This U.S.-Mexico award provides funding for U.S. participation in a workshop on evolutionary genomics of non-model species, to take place in Irapuato, Mexico in July 2011. The workshop will be held in conjunction with a larger event, the annual meeting of the American Genetic Association. This award will enable 20 US graduate students and four faculty to attend the workshop, and approximately 20 Mexican graduate students will join them at this workshop. The goal of the workshop is to inform students of recent protocols in next-generation sequencing in population genomics and phylogenomics, and to promote future collaborations between US and Mexican graduate students and early-stage faculty. The focus will be on the application of phylogeographic and phylogenomic methods to non-model organisms, that is, moving beyond lab-model species. The workshop will also consider the pros and cons of the different methods of next-generation sequencing, depending on the type of question and project that they are applied to.

The focus of this workshop on non-model organisms is critical, considering the current world-wide loss of biodiversity. This workshop will also help train current graduate students in the use of next-generation sequencing methods, for which there is a great need. Student participants will be recruited from a diverse group of applicants and should help develop a new generation of genomics researchers. This experience will also expose the students to research conducted in international settings, which is a major goal of the Office of International Science and Engineering.

This award is funded by the Division of Molecular and Cellular Biology and the Division of Environmental Biology in the Directorate for Biological Sciences and the Americas Program in the Office of International Science and Engineering.

Project Report

We held an international workshop at the Laboratorio Nacional de Genómica para al Biodiversidad (LANGEBIO) in Irapuato, Mexico. The workshop was called "Evolutionary genomics of non-model species: next generation sequencing, data management, & hypothesis testing," and ran from July 19-22, 2011. The purposes of the workshop included 1) educating graduate students and postdocs about using next-generation sequencing techniques to address questions in ecology, evolution, and conservation 2) creating collaborations between US and Mexican scientists, and 3) creating a network of contacts and mentors for graduate students in ecology and evolution. Over 40 students participated with equal numbers from the US and Mexico. In particular, the students from Mexico had little exposure to the topic before the workshop and were able to make connections within their own country and in the US where these technologies are more accessible. We believe the students that attended the workshop will conduct research that will have its own impact on multiple disciplines and that they have a network of colleagues available to them for help and for future collaborations. As a direct result of the workshop, several international collaborations were established. For example, one student from Veracruz, Mexico received funding to visit the University of Georgia to work in a molecular lab for four months. Similarly, one student from the University of Florida began collaborating with a faculty member at LANGEBIO and is now moving there for a postdoctoral position. In, 2013, a follow-up workshop was offered at the University of Colorado, Denver to focus on a specific new technology that several students were interested in using for their thesis research. Eight students attended the workshop and have created a support network for learning the computer programming needed to analyze their data. Overall, the workshops brought together young scientists from the US and Mexico that worked together on projects, created friendships, shared languages and left with improved understanding of each other's culture. Many students from the US left Mexico with a better appreciation of the high quality work being done there, and therefore of the country itself. These experiences will improve knowledge about relations between US and Mexico and provide opportunities for continued international collaboration.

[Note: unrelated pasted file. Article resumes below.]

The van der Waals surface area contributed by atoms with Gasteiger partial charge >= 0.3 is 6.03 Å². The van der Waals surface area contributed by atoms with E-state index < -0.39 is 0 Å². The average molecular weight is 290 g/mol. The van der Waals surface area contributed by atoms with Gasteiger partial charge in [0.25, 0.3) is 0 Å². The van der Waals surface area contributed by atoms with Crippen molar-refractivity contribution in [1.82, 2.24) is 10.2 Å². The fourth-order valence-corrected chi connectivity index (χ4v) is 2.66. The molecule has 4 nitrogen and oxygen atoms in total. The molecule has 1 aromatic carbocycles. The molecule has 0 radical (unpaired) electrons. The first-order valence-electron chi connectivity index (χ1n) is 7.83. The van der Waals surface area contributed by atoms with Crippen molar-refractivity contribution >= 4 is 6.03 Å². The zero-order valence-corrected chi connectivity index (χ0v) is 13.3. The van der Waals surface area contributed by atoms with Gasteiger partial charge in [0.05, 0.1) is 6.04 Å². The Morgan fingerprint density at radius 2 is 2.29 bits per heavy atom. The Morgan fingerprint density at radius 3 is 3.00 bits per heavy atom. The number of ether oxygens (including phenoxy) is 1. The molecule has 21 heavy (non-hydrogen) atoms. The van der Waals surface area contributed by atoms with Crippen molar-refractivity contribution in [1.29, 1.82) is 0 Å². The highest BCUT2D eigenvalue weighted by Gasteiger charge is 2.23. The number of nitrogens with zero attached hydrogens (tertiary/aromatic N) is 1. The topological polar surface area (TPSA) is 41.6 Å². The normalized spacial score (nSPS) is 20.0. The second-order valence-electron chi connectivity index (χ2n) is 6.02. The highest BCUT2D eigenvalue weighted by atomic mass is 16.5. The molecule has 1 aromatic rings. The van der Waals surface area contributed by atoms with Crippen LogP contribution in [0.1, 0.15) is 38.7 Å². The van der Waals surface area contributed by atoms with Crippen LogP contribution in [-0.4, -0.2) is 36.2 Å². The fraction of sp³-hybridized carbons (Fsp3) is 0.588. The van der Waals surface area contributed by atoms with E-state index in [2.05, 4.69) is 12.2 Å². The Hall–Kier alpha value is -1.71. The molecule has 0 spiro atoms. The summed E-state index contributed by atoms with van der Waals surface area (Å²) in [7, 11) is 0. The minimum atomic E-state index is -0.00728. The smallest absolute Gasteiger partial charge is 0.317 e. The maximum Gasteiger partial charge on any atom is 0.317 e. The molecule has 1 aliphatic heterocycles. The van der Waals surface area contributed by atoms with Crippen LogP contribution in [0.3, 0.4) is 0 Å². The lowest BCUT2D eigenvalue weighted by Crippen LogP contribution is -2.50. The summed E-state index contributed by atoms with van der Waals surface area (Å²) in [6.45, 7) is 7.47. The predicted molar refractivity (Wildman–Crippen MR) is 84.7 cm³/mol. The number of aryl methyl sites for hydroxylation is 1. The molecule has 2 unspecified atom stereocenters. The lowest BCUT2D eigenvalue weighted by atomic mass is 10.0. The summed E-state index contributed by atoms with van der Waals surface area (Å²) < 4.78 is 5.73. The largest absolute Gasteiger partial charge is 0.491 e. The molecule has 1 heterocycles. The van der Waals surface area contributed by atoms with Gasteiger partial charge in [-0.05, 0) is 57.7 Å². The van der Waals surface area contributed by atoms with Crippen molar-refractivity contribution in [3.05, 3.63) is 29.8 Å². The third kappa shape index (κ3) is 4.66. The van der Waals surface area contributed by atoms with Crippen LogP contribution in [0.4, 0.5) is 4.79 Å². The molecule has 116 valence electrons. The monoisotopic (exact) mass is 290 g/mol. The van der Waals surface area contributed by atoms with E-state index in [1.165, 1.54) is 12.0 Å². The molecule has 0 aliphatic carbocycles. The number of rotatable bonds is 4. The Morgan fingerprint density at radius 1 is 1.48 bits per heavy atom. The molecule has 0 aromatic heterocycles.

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University of Georgia
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